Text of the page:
Make-or-break year for accountants as FASEA deadline looms
The next 12 months will be a “crunch time” for accountants as they decide whether or not to pursue financial advice following the postponement of new education requirements by FASEA, according to Lonsdale Financial Group.
The dealer group’s chief executive, Mark Stephen, told SMSF Adviser that despite the extension of the deadline for new financial advice education and exam requirements until 2026 and 2022, respectively, there was still an “inevitability” to the decision accountants needed to make as to whether continuing to provide advice to their SMSF clients was viable.
“There is that inevitability of deciding because you need to do these education requirements under a catch-all, you need to make that decision and whether it is now or in the next year or two, the inevitability is still there,” Mr Stephen said.
“In that time, there are one of several options to consider — it’s either move to a full advice model, move to a referral or joint venture or integrated advice business, stick to SMSF advice but have that outsourced referral with an adviser who can provide full advice, or make a decision to hang up the authority and look at other options as far as providing advice.”
Mr Stephen said with an increasing regulatory and cost burden on accountants who chose to be a jack of all trades, the sector would undoubtedly see an increase in accounting and financial planning firms joining forces to facilitate easier provision of holistic services for clients.
“Where we are heading is full convergence and full[y] integrated advice, and groups like Lonsdale have spent 10-plus years developing our model around this,” he said.
“We track the ratio of revenue from financial planning to accounting in our firms. A successful integrated business has 30 to 40 per cent financial planning revenue to accounting revenue, and at this minute Lonsdale on average is tracking at about 38 per cent, so it shows what we are doing works.”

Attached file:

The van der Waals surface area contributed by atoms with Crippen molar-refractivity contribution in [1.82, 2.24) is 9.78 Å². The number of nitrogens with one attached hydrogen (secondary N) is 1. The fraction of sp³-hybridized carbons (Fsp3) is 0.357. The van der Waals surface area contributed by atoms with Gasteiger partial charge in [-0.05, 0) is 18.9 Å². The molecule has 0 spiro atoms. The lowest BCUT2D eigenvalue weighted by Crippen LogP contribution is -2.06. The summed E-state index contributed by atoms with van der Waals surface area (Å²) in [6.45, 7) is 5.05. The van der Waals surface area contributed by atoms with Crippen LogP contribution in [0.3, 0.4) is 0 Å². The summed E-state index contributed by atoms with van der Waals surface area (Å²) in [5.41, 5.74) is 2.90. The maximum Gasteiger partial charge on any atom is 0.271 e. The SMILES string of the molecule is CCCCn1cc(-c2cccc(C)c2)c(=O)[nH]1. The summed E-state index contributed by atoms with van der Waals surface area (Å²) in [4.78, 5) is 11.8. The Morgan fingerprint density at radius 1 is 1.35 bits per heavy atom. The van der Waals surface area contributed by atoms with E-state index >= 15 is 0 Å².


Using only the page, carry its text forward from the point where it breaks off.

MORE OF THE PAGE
Mr Stephen said in the dealer group’s experience, a joint approach to leadership, governance and values needed to be put in place from the beginning to avoid the common cultural clash that occurred when accounting and planning firms came together.
“Some relationships don’t work because of the cultural misalignment and that has been the make or break of some of these integrated advice relationships, because unless you have the same core values, it’s never going to work,” he said.
“It stems from leadership and governance, and once you’ve got that plan in order, that is where it starts, and you build in the people and culture to go with that. Then you look at your value proposition and the wraparound to that is about the procedures and systems within the business.
“It could take 12 to 18 months to install all of that — in our experience it takes a couple of years — but once you get those things right, the rest will fall into place.”